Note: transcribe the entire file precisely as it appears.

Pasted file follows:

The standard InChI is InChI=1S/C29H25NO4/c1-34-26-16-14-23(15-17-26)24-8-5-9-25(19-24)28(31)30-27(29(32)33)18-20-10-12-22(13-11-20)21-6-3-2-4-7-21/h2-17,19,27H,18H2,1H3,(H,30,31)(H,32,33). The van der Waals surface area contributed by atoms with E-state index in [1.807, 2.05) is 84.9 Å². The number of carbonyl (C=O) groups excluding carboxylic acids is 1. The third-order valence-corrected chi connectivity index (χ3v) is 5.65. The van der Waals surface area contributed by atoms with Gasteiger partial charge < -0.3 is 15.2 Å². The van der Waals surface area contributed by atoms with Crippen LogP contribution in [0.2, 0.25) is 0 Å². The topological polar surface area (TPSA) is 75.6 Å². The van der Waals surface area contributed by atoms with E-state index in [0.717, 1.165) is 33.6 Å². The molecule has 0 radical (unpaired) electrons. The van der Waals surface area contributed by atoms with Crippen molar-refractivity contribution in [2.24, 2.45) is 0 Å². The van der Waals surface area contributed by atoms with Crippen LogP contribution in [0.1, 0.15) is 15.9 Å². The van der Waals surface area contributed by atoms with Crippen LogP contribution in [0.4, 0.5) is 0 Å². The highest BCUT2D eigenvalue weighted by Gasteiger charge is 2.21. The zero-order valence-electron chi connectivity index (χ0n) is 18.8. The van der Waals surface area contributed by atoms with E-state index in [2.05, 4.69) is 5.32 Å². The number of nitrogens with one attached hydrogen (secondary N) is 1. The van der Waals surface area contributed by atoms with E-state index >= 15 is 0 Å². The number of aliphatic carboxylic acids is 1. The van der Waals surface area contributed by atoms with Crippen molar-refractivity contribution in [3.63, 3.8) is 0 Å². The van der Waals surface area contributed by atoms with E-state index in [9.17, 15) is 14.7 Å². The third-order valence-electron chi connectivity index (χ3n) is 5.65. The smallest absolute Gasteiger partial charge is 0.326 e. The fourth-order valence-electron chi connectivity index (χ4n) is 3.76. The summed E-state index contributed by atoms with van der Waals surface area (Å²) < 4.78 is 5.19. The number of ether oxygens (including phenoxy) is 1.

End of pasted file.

The standard InChI is InChI=1S/C29H25NO4/c1-34-26-16-14-23(15-17-26)24-8-5-9-25(19-24)28(31)30-27(29(32)33)18-20-10-12-22(13-11-20)21-6-3-2-4-7-21/h2-17,19,27H,18H2,1H3,(H,30,31)(H,32,33). The van der Waals surface area contributed by atoms with E-state index in [1.807, 2.05) is 84.9 Å². The number of carbonyl (C=O) groups excluding carboxylic acids is 1. The third-order valence-corrected chi connectivity index (χ3v) is 5.65. The van der Waals surface area contributed by atoms with Gasteiger partial charge < -0.3 is 15.2 Å². The van der Waals surface area contributed by atoms with Crippen LogP contribution in [0.2, 0.25) is 0 Å². The topological polar surface area (TPSA) is 75.6 Å². The van der Waals surface area contributed by atoms with E-state index in [0.717, 1.165) is 33.6 Å². The molecule has 0 radical (unpaired) electrons. The van der Waals surface area contributed by atoms with Crippen molar-refractivity contribution in [2.24, 2.45) is 0 Å². The van der Waals surface area contributed by atoms with Crippen LogP contribution in [0.1, 0.15) is 15.9 Å². The van der Waals surface area contributed by atoms with Crippen LogP contribution in [0.4, 0.5) is 0 Å². The highest BCUT2D eigenvalue weighted by Gasteiger charge is 2.21. The zero-order valence-electron chi connectivity index (χ0n) is 18.8. The van der Waals surface area contributed by atoms with E-state index in [2.05, 4.69) is 5.32 Å². The number of nitrogens with one attached hydrogen (secondary N) is 1. The van der Waals surface area contributed by atoms with E-state index >= 15 is 0 Å². The number of aliphatic carboxylic acids is 1. The van der Waals surface area contributed by atoms with Crippen molar-refractivity contribution in [3.63, 3.8) is 0 Å². The van der Waals surface area contributed by atoms with E-state index in [9.17, 15) is 14.7 Å². The third-order valence-electron chi connectivity index (χ3n) is 5.65. The smallest absolute Gasteiger partial charge is 0.326 e. The fourth-order valence-electron chi connectivity index (χ4n) is 3.76. The summed E-state index contributed by atoms with van der Waals surface area (Å²) < 4.78 is 5.19. The number of ether oxygens (including phenoxy) is 1.